Clients from Singapore, Italy, Spain, Hong Kong, and Sri Lanka, as well as mainland customers, have already either signed up for a spot on iSpace’s rockets or expressed interest. ispace is open to both private and government clients.

“It’s the same for us whether it’s a private or a state-owned company,” Vice President for Marketing and Communications Yao Bowen said.

The price tag to launch a rocket is 4.5 million euros ($5 million), Yao added.

That compares with the $25 million to $30 million needed for a launch on a Northrop Grumman Innovation Systems Pegasus, a commonly used small rocket.

Since its founding in late 2016, ispace has completed six rounds of fund-raising totalling over 700 million yuan ($102 million). The last round took place in June.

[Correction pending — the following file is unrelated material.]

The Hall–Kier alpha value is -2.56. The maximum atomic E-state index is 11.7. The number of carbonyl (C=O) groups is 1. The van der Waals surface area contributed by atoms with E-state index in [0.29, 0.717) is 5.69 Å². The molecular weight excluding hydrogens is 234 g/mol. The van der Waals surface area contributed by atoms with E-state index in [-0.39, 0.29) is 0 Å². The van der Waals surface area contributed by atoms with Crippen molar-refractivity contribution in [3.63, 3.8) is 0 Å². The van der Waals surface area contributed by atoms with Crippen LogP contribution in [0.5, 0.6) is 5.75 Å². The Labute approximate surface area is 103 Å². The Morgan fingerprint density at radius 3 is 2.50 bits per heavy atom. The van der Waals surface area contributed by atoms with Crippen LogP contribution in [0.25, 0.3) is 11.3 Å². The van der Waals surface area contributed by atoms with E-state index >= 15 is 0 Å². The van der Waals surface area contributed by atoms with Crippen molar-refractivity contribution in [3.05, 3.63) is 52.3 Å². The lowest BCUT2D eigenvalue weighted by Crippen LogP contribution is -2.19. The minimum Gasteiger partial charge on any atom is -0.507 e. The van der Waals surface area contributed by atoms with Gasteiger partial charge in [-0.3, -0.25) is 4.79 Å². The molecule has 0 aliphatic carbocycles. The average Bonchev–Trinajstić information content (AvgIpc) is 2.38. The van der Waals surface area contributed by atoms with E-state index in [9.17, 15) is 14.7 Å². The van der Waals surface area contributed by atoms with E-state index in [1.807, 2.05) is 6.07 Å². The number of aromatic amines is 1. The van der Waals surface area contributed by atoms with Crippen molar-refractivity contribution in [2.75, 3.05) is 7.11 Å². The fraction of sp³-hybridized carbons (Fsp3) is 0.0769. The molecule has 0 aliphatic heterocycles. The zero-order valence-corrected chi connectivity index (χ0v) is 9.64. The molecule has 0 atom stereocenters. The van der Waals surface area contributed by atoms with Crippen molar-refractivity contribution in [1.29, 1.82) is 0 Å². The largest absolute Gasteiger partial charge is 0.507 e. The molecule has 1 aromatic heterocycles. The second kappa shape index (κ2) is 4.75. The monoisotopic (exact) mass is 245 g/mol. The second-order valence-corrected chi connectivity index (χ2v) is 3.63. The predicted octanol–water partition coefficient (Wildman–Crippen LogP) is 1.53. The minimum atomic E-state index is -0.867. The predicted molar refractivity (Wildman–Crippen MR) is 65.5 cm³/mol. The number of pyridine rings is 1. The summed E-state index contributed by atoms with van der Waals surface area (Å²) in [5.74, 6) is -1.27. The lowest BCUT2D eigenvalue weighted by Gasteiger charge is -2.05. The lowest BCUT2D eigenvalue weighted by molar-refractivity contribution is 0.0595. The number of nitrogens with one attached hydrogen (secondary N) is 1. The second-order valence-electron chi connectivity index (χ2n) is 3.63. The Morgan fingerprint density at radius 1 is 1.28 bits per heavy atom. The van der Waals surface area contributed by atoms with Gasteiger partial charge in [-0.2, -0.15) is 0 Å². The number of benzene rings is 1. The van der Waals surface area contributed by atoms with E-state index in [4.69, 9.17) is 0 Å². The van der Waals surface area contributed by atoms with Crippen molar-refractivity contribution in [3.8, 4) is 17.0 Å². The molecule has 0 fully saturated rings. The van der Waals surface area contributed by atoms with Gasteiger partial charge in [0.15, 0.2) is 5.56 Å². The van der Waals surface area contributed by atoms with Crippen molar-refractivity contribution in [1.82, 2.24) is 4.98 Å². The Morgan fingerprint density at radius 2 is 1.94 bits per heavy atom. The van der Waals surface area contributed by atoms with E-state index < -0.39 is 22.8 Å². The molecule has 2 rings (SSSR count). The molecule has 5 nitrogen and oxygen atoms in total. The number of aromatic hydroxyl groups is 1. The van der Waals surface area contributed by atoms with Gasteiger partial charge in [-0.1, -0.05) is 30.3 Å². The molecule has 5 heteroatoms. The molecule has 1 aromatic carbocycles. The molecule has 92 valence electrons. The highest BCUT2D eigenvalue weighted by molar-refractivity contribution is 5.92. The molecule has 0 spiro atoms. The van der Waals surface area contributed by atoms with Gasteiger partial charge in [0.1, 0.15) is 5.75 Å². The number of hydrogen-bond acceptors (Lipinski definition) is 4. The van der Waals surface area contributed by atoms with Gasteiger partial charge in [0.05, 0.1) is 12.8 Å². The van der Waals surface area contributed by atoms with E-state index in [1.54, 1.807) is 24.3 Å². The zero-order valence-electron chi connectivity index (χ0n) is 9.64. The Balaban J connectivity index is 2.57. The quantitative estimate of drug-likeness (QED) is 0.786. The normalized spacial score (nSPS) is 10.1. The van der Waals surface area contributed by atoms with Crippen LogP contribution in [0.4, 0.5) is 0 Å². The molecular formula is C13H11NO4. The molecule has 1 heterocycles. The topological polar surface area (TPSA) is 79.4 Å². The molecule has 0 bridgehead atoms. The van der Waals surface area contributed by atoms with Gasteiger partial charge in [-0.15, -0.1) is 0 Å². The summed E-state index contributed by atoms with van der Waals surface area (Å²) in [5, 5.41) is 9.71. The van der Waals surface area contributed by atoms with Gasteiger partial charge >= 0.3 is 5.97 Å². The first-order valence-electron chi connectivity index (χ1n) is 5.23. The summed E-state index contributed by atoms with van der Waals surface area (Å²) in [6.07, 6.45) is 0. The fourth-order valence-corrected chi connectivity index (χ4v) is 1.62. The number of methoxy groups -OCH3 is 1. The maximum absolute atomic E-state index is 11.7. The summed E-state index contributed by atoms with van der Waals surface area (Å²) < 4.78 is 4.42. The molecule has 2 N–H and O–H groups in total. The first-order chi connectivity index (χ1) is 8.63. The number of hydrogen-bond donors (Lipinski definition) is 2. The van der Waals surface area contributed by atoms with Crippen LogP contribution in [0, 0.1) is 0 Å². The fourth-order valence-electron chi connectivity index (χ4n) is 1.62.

To help develop the Hyperbola-2, which will also be a reusable rocket, iSpace will “definitely” complete a large round of fund-raising later this year, Huo said, declining to give more details.

Many of ispace’s rivals are designing cheap, disposable boosters. Only one other firm – LinkSpace – aims to build reusable rockets that return to Earth after delivering their payload, much like the Falcon 9 rockets of Elon Musk’s SpaceX.

The reusable design of Hyperbola-2 will cut costs by 70 percent, Huo said.

ispace estimates the first launch of its reusable rocket in 2021.

The firm was founded by Peng Xiaobo, a former director of research and development at the China Academy of Launch Vehicle Technology, a top state Chinese rocket maker.

ispace also owns a defense technology firm, corporate registration data published by the Beijing Administration for Industry and Commerce shows.

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